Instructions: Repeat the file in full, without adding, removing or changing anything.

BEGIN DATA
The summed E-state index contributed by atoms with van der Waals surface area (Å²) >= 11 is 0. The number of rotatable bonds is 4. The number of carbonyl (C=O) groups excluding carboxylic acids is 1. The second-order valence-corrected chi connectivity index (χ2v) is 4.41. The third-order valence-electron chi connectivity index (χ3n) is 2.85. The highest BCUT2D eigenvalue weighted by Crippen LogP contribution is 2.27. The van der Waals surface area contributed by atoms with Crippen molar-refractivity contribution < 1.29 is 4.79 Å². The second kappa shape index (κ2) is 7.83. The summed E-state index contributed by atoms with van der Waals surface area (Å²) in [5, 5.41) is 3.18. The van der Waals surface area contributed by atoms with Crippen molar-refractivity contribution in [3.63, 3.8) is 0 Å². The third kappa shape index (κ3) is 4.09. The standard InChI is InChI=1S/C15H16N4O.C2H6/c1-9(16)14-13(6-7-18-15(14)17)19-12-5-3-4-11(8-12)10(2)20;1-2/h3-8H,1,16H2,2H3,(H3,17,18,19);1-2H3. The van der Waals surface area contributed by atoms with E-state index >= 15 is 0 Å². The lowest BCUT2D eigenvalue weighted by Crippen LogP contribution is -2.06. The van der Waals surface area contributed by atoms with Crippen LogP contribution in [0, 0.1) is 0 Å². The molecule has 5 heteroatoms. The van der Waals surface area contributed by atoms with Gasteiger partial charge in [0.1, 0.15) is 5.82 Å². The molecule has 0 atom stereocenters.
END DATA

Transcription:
The summed E-state index contributed by atoms with van der Waals surface area (Å²) >= 11 is 0. The number of rotatable bonds is 4. The number of carbonyl (C=O) groups excluding carboxylic acids is 1. The second-order valence-corrected chi connectivity index (χ2v) is 4.41. The third-order valence-electron chi connectivity index (χ3n) is 2.85. The highest BCUT2D eigenvalue weighted by Crippen LogP contribution is 2.27. The van der Waals surface area contributed by atoms with Crippen molar-refractivity contribution < 1.29 is 4.79 Å². The second kappa shape index (κ2) is 7.83. The summed E-state index contributed by atoms with van der Waals surface area (Å²) in [5, 5.41) is 3.18. The van der Waals surface area contributed by atoms with Crippen molar-refractivity contribution in [3.63, 3.8) is 0 Å². The third kappa shape index (κ3) is 4.09. The standard InChI is InChI=1S/C15H16N4O.C2H6/c1-9(16)14-13(6-7-18-15(14)17)19-12-5-3-4-11(8-12)10(2)20;1-2/h3-8H,1,16H2,2H3,(H3,17,18,19);1-2H3. The van der Waals surface area contributed by atoms with E-state index >= 15 is 0 Å². The lowest BCUT2D eigenvalue weighted by Crippen LogP contribution is -2.06. The van der Waals surface area contributed by atoms with Crippen LogP contribution in [0, 0.1) is 0 Å². The molecule has 5 heteroatoms. The van der Waals surface area contributed by atoms with Gasteiger partial charge in [0.1, 0.15) is 5.82 Å². The molecule has 0 atom stereocenters.